How to make more than minimum wage with graduate scholarships in Canada
Most students make less than minimum wage in graduate school and take a decade to pay off their debt.
Throughout my years in grad school, I went from earning less than minimum wage to being awarded over a million dollars from 30 scholarships and grants. I accepted most of these, which made it possible to support four other graduate students, hire a dozen research assistants, present my research at conferences around the world, and graduate debt-free.
This book contains everything I learned about graduate funding, focusing on research-based Master’s and PhD programs in Canada. It may not make you rich, but it will help you live a more financially comfortable graduate life.
Inside, you’ll learn:
how to find low-competition funding,
which awards “stack” on top of each other,
how to approach companies to fund your research,
templates of emails to use when requesting funding,
why research funding is always a numbers game,
stories of students who used their funding to pay off loans or buy a house,
where most students go wrong when applying, and
copies of successful project proposals to learn from (in the e-book version).
— Jay Olson, PhD
Read the book
This book is available for free online to help grad students on a budget.
If you’re short on time, the first three chapters (This book in one minute, Introduction, and Finding funding) contain the most important information.
Applying the guidelines in this book, I’ve gone from a poor student living in a shared apartment with paper-thin walls to owning a chalet in the mountains where I’ll spend the next few years writing my thesis.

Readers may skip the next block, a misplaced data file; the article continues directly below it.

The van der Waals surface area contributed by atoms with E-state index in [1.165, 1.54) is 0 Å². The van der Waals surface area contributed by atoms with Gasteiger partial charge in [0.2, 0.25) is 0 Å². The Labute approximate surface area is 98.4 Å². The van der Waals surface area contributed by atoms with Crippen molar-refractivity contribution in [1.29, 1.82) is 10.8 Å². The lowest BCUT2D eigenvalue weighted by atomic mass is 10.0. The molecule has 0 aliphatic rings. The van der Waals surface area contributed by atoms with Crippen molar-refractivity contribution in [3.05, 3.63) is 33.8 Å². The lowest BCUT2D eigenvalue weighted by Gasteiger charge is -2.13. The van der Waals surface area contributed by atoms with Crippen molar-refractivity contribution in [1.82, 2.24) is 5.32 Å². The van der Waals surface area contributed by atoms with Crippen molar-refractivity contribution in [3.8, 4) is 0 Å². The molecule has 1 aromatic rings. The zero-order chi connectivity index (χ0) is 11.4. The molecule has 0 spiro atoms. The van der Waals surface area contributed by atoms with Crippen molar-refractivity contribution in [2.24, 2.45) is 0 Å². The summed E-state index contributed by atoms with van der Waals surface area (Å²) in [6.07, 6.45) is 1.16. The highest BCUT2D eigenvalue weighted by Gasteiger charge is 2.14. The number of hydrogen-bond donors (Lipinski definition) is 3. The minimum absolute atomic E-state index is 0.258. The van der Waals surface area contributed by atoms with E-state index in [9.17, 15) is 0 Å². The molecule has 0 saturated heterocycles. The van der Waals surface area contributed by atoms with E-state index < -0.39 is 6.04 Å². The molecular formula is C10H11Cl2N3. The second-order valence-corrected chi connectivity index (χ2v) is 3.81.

As a new grad student making below minimum wage, this book showed me that I’m not doomed to live as a stereotypically broke student and that I don’t need to wait until I graduate to start living my life.
— Master of Arts student, Psychology, Concordia University
I started grad school with $40,000 in student loan debt. Without a 4.0 GPA or a heavily padded CV, within a few years I was making nearly $58,000 per year through provincial scholarships and Mitacs internships.
About the author
I’m Jay Olson (), a behavioural scientist studying placebo effects, knowledge translation, circadian rhythms, magic, and creativity. During my Master of Science and PhD at McGill, I was offered 30 awards from Mitacs, SSHRC, NSERC, IRRST, SCEH, FRQSC, and other unpronounceable acronyms. My university then hired me to run workshops on effective graduate funding. During a postdoctoral fellowship at Harvard University, the workshop notes grew into Million Dollar PhD, the missing guide to graduate funding in Canada.